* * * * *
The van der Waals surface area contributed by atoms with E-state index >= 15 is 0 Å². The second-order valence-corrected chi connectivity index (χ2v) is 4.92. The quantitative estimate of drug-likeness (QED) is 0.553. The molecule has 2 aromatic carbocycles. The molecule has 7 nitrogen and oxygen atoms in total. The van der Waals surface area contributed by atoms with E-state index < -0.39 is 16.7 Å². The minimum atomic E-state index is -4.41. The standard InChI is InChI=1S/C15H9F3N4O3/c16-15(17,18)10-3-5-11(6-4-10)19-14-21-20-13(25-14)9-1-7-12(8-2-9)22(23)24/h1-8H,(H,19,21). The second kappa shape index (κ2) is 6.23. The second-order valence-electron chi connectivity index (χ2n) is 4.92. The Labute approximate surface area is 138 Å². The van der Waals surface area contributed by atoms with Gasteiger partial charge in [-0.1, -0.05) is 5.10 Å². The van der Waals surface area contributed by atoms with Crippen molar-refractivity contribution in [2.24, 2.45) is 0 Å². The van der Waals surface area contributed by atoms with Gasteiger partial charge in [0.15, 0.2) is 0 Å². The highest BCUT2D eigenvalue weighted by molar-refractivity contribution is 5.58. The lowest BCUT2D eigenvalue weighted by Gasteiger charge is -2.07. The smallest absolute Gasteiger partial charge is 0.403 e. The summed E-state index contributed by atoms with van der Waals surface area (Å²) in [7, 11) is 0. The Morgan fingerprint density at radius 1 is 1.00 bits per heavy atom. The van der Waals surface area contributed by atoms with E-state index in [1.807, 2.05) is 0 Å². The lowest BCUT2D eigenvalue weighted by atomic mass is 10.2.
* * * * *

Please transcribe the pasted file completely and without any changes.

The van der Waals surface area contributed by atoms with E-state index >= 15 is 0 Å². The second-order valence-corrected chi connectivity index (χ2v) is 4.92. The quantitative estimate of drug-likeness (QED) is 0.553. The molecule has 2 aromatic carbocycles. The molecule has 7 nitrogen and oxygen atoms in total. The van der Waals surface area contributed by atoms with E-state index < -0.39 is 16.7 Å². The minimum atomic E-state index is -4.41. The standard InChI is InChI=1S/C15H9F3N4O3/c16-15(17,18)10-3-5-11(6-4-10)19-14-21-20-13(25-14)9-1-7-12(8-2-9)22(23)24/h1-8H,(H,19,21). The second kappa shape index (κ2) is 6.23. The second-order valence-electron chi connectivity index (χ2n) is 4.92. The Labute approximate surface area is 138 Å². The van der Waals surface area contributed by atoms with Gasteiger partial charge in [-0.1, -0.05) is 5.10 Å². The van der Waals surface area contributed by atoms with Crippen molar-refractivity contribution in [2.24, 2.45) is 0 Å². The van der Waals surface area contributed by atoms with Gasteiger partial charge in [0.15, 0.2) is 0 Å². The highest BCUT2D eigenvalue weighted by molar-refractivity contribution is 5.58. The lowest BCUT2D eigenvalue weighted by Gasteiger charge is -2.07. The smallest absolute Gasteiger partial charge is 0.403 e. The summed E-state index contributed by atoms with van der Waals surface area (Å²) in [7, 11) is 0. The Morgan fingerprint density at radius 1 is 1.00 bits per heavy atom. The van der Waals surface area contributed by atoms with E-state index in [1.807, 2.05) is 0 Å². The lowest BCUT2D eigenvalue weighted by atomic mass is 10.2.